Changing Your Community

Domestic violence doesn’t only affect those who are experiencing it at home. Those in abusive situations bring their experiences, feelings, learned behaviors and attitudes into their schools, workplaces, streets and other places. This leads to violence on the streets, in the workplace and in schools.

We all must take responsibility for safety in our communities. This isn’t just a family issue but a community issue. You can make a difference in your community.

What can I do in my community?

  1. Get informed about domestic violence. Education is the first step toward ending the cycle of violence. There is literature available about domestic violence. You can find this information online, in books or through a local service provider.
  2. Educate your peers. Initiate a Domestic Awareness Campaign within your school with the help of teachers, school counselors, or a local service provider. Look in your community for peer educational groups such as STAR (Students Terminating Abusive Relationships).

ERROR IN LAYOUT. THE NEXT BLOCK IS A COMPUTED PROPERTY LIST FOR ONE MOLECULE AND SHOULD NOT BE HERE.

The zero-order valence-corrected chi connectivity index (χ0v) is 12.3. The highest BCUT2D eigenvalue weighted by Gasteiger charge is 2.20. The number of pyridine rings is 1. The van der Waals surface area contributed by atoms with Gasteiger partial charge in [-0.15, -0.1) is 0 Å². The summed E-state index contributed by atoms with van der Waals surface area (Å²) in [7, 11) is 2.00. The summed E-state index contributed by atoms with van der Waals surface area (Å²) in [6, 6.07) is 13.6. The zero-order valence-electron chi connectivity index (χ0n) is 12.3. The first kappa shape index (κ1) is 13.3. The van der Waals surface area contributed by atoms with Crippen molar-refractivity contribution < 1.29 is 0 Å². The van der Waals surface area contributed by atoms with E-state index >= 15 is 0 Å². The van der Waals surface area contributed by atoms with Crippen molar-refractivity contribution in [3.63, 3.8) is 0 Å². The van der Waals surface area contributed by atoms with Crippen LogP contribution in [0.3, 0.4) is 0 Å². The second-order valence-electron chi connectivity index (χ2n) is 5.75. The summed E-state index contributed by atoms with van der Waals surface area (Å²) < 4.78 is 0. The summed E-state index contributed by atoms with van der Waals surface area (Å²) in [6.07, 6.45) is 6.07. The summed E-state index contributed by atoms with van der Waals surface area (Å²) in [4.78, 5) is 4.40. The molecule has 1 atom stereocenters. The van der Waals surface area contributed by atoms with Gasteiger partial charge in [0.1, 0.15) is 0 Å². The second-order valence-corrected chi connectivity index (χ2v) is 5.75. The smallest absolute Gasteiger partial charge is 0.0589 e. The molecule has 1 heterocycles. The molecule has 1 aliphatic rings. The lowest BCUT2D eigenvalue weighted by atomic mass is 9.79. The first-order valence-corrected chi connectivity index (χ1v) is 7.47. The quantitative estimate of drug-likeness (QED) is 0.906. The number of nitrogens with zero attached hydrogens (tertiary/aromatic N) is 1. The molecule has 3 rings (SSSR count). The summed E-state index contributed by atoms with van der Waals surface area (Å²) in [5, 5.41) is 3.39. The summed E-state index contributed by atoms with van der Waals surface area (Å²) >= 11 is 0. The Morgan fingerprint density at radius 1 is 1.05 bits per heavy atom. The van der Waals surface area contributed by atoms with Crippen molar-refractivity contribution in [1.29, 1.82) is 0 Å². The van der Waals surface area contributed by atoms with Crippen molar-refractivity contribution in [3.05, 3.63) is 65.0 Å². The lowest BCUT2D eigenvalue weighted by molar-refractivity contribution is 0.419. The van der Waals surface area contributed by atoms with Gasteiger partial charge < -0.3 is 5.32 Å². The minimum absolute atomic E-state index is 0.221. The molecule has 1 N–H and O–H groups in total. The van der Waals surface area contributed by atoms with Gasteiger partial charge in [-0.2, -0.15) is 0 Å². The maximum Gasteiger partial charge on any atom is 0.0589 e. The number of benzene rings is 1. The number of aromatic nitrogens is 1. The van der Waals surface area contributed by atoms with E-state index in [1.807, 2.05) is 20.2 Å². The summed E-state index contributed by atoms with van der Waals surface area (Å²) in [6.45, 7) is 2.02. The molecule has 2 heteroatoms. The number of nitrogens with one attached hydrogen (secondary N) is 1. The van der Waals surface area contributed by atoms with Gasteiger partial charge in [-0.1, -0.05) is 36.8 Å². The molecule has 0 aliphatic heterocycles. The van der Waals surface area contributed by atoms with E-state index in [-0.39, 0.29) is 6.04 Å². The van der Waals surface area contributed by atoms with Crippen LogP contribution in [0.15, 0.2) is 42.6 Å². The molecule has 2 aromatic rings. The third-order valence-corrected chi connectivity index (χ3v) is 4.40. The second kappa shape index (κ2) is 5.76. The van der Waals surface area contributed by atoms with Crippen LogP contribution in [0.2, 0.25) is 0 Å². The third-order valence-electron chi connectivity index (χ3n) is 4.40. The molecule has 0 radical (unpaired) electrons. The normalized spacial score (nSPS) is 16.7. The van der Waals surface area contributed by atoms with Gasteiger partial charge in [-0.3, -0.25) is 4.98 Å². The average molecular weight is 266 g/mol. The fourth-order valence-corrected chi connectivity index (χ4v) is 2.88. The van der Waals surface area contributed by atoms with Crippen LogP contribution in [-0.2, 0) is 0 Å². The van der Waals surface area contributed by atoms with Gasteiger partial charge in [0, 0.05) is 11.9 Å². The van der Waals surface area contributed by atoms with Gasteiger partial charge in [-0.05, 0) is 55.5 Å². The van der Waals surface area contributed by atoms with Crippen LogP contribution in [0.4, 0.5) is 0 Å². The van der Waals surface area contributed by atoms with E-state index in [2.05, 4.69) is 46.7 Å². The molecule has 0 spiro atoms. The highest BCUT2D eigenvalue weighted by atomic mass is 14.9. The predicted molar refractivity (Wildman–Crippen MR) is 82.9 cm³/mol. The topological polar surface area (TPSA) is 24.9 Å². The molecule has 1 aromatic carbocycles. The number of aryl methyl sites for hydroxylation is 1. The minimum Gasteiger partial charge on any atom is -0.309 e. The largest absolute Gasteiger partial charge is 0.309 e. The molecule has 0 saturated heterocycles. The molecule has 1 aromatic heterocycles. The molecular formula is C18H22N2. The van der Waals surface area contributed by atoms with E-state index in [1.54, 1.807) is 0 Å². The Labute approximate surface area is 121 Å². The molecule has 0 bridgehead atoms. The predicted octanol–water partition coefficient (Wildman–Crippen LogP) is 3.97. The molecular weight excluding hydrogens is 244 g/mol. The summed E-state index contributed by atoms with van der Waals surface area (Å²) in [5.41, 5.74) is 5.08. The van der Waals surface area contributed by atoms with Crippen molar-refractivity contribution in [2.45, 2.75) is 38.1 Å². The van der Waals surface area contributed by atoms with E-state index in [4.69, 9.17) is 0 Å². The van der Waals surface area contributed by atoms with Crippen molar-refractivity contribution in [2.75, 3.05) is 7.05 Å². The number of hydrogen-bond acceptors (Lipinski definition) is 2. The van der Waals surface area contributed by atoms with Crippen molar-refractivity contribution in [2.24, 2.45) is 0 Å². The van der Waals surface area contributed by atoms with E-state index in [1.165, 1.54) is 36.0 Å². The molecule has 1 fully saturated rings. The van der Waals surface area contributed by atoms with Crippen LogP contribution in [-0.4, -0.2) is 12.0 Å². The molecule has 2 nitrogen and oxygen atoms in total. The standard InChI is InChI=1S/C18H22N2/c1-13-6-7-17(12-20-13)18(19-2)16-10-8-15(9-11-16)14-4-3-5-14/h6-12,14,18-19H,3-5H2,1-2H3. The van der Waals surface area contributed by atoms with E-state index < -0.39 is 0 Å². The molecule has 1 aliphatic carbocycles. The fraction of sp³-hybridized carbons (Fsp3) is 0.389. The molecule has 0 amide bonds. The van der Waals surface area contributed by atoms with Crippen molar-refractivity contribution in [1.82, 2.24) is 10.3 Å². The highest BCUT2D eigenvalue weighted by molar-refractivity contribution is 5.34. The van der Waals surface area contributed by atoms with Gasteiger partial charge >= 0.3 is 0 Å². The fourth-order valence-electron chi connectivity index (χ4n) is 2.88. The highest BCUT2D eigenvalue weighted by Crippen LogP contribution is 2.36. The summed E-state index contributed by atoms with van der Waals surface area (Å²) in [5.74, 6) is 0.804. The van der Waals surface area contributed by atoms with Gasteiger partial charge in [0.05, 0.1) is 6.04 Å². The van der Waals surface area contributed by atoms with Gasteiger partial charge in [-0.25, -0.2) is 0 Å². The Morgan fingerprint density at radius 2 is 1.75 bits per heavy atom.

3. Make it known in your school that violence will not be tolerated and encourage peers to seek help in finding nonviolent ways to express feelings of frustration, anger and sadness.
  4. Commence conversations about domestic violence. There are many people living in violent situations and it is important that they know they are not alone and they should not be ashamed. This is not a private issue. It affects the entire community. Children and teens exposed to violence often bring this learned behavior to school.
  5. Redefine gender roles. Educate to change stereotypes of women and men. Gender stereotypes contribute to domestic violence. Often men feel because of their gender they have the right to control women by any means necessary. Women often accept this because of the same misconceptions about gender.
  6. Help to educate the police about domestic violence. There are training programs to educate police about the issue of domestic violence.
  7. Write letters to local and federal government officials expressing the need within your community for domestic violence prevention programs.
  8. Write letters to local and federal government officials asking for stricter penalties for abusers.
  9. Write letters to large companies asking for their support in creating domestic violence prevention education programs in your schools, after-school programs or clubs.

You are very important in this educational process. You have a voice that will make a difference.


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